The characteristics of the green building material itself constitute points which have to be reconsidered by building professionals when planning sustainable design projects.

The used materials should be natural and environmental-friendly.

• The impact on the environment with regards to manufacturing, distribution, construction, renovation and demolition is relatively small.

• Minimum quantity of chemicals necessary to prepare the material for construction is used.

• The material can be recycled.


Habitat Manitoba has built several accessible homes by incorporating wider doorways and hallways for wheelchair accessibility, if mobility issues become apparent. This reduces the cost of otherwise expensive renovations and helps maintain the future affordability of Habitat homes.

We have custom designed and built many homes for families with special needs. For example, for one of the homes constructed as part of the 2017 “Jimmy and Rosalynn Carter Work Project” HFHM’s team designed and built a single family one story home with main floor laundry, a fully accessible kitchen, bathroom, bedroom, closets, access to the front deck, and wheelchair ramps to the back parking area for easy access to Winnipeg Transit Plus.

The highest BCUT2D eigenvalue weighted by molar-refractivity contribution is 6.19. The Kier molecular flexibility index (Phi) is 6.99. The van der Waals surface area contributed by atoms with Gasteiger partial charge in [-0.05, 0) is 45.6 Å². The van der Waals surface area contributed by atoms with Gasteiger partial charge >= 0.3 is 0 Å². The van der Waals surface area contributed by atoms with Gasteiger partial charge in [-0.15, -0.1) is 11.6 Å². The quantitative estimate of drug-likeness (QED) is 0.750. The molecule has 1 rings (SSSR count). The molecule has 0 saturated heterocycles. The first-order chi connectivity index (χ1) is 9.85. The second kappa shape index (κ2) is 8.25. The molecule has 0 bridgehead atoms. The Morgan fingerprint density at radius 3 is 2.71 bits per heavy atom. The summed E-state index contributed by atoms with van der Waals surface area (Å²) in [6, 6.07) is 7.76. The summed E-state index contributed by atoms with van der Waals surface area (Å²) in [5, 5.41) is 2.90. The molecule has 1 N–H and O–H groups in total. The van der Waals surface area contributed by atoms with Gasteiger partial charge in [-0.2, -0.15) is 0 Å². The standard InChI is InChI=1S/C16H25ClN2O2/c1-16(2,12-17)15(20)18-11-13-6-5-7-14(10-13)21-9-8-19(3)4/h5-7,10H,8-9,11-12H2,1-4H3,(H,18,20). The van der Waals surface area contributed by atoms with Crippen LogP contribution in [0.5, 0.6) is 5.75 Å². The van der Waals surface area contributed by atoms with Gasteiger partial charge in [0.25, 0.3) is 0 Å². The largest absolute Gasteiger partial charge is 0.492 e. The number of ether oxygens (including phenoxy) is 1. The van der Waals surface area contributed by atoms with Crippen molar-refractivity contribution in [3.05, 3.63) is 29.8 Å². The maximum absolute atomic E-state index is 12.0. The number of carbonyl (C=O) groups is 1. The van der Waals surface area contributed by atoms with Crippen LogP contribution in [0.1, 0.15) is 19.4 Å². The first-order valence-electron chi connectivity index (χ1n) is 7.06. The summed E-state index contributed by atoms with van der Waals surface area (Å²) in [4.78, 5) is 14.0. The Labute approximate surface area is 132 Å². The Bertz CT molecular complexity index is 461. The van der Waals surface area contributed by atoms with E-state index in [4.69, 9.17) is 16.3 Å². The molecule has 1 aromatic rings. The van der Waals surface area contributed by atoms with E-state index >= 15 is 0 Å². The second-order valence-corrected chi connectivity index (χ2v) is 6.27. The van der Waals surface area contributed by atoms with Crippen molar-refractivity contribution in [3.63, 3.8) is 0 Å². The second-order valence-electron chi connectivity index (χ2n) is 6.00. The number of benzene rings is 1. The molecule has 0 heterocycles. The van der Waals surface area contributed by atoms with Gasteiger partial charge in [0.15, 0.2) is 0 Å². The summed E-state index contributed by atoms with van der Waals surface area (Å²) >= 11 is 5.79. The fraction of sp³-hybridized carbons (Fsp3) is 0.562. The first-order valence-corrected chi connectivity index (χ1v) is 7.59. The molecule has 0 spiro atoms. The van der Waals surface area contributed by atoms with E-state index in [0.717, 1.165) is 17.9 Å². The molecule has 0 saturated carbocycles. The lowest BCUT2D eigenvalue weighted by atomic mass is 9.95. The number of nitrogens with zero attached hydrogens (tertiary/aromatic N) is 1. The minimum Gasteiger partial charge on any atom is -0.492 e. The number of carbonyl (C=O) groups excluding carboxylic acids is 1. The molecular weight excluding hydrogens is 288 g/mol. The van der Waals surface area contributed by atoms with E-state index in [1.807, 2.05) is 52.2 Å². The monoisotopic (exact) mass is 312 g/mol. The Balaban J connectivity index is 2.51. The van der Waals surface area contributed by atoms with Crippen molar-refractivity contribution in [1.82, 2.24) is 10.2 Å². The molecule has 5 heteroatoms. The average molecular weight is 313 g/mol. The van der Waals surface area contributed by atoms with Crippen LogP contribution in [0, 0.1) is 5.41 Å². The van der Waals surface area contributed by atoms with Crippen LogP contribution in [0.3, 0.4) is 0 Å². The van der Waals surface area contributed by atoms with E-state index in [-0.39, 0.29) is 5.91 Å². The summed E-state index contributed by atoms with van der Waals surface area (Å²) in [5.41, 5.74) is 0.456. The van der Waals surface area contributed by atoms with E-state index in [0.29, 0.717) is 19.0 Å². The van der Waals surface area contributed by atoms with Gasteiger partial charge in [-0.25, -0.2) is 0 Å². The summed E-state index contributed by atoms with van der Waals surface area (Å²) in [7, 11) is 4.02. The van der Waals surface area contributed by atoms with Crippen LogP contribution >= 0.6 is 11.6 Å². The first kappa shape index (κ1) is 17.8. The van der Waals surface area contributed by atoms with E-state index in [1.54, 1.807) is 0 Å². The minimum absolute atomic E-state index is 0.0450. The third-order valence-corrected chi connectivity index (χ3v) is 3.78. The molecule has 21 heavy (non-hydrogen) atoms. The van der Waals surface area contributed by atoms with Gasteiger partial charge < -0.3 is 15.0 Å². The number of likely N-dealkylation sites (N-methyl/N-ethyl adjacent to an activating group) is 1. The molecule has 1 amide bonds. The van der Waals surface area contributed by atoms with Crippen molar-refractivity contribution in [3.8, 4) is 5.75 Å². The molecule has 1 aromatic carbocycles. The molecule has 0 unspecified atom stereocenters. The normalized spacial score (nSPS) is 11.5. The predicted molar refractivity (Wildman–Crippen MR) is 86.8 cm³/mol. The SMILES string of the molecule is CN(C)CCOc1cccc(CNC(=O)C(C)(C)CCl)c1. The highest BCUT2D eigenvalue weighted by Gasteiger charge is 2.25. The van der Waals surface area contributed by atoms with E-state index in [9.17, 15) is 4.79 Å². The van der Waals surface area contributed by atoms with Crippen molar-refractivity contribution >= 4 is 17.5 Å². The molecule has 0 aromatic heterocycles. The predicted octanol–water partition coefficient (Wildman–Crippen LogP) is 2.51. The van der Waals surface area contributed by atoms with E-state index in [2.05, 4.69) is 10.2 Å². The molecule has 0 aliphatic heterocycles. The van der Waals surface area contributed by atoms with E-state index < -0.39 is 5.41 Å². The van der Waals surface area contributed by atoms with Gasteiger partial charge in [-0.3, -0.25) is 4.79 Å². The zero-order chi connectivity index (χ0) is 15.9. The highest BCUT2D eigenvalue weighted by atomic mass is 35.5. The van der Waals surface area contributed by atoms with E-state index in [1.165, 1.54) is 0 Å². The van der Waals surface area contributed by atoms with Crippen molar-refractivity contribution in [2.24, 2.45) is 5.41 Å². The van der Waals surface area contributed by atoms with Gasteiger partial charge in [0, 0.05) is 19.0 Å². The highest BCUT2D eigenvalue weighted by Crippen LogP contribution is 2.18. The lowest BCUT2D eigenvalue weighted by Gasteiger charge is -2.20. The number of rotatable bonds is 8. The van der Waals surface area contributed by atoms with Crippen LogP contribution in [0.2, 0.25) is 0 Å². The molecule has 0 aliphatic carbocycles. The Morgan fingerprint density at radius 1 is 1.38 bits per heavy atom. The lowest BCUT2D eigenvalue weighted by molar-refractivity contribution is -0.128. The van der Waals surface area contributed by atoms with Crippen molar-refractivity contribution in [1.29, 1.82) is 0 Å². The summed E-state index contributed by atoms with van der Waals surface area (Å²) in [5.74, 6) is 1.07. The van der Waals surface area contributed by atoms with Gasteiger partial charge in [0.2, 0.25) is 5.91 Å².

Building Materials

All Habitat homes are built with top grade, new materials, either purchased or donated from manufacturers and/or home building centre retail outlets. In order to maintain the highest energy efficient standards, HFHM uses 2” x 6” construction with rigid Styrofoam on the outside of the house above grade, creating an R30 insulation rating.

Insulated Concrete forms are used on the foundation walls, along with raised wooden floors to create a warmer and dryer basement, which makes the lower level a prime area for expanding the living space. Often our families are large enough that we build bedrooms in the basement.

Skilled Labour

Professional construction personnel are necessary to guide Habitat’s many enthusiastic build volunteers. They ensure safety and teach volunteers basic building techniques that many utilize later for their own home projects. While volunteers do a large part of the home construction, it is the skilled professional labour that Habitat counts on to ensure a home is built to our high standards. Professional trades are hired to finish the home’s inner workings such as plumbing, electrical, heating along with dry walling to ensure building codes are, at a minimum, met.